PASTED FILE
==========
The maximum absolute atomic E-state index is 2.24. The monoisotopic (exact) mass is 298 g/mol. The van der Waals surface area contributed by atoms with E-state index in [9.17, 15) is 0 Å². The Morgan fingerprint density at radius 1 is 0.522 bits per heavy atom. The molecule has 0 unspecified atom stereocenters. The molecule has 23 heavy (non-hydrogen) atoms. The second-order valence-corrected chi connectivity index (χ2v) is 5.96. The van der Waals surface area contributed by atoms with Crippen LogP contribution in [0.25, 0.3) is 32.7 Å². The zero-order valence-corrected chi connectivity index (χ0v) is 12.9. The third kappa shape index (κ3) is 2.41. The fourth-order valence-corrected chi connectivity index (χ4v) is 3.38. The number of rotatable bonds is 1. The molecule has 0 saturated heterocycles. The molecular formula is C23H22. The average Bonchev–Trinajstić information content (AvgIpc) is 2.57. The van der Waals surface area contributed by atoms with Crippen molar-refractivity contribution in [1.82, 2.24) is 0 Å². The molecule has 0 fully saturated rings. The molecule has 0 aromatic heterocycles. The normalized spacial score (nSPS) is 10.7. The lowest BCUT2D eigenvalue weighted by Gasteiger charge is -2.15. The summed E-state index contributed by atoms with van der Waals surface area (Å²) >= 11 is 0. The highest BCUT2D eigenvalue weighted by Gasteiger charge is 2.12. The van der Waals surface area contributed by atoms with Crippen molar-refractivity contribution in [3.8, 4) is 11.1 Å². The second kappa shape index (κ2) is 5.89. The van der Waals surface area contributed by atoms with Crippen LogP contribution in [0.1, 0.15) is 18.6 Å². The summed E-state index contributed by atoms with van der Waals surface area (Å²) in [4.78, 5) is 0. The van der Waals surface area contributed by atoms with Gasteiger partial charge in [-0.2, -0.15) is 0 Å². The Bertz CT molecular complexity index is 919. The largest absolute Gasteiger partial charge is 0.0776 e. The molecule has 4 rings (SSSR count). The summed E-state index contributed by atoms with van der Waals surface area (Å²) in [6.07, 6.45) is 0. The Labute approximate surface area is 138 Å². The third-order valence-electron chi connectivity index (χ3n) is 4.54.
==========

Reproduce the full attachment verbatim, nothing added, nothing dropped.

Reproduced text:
The maximum absolute atomic E-state index is 2.24. The monoisotopic (exact) mass is 298 g/mol. The van der Waals surface area contributed by atoms with E-state index in [9.17, 15) is 0 Å². The Morgan fingerprint density at radius 1 is 0.522 bits per heavy atom. The molecule has 0 unspecified atom stereocenters. The molecule has 23 heavy (non-hydrogen) atoms. The second-order valence-corrected chi connectivity index (χ2v) is 5.96. The van der Waals surface area contributed by atoms with Crippen LogP contribution in [0.25, 0.3) is 32.7 Å². The zero-order valence-corrected chi connectivity index (χ0v) is 12.9. The third kappa shape index (κ3) is 2.41. The fourth-order valence-corrected chi connectivity index (χ4v) is 3.38. The number of rotatable bonds is 1. The molecule has 0 saturated heterocycles. The molecular formula is C23H22. The average Bonchev–Trinajstić information content (AvgIpc) is 2.57. The van der Waals surface area contributed by atoms with Crippen molar-refractivity contribution in [1.82, 2.24) is 0 Å². The molecule has 0 fully saturated rings. The molecule has 0 aromatic heterocycles. The normalized spacial score (nSPS) is 10.7. The lowest BCUT2D eigenvalue weighted by Gasteiger charge is -2.15. The summed E-state index contributed by atoms with van der Waals surface area (Å²) >= 11 is 0. The highest BCUT2D eigenvalue weighted by Gasteiger charge is 2.12. The van der Waals surface area contributed by atoms with Crippen molar-refractivity contribution in [3.8, 4) is 11.1 Å². The second kappa shape index (κ2) is 5.89. The van der Waals surface area contributed by atoms with Crippen LogP contribution in [0.1, 0.15) is 18.6 Å². The summed E-state index contributed by atoms with van der Waals surface area (Å²) in [4.78, 5) is 0. The van der Waals surface area contributed by atoms with Gasteiger partial charge in [-0.2, -0.15) is 0 Å². The Bertz CT molecular complexity index is 919. The largest absolute Gasteiger partial charge is 0.0776 e. The molecule has 4 rings (SSSR count). The summed E-state index contributed by atoms with van der Waals surface area (Å²) in [6.07, 6.45) is 0. The Labute approximate surface area is 138 Å². The third-order valence-electron chi connectivity index (χ3n) is 4.54.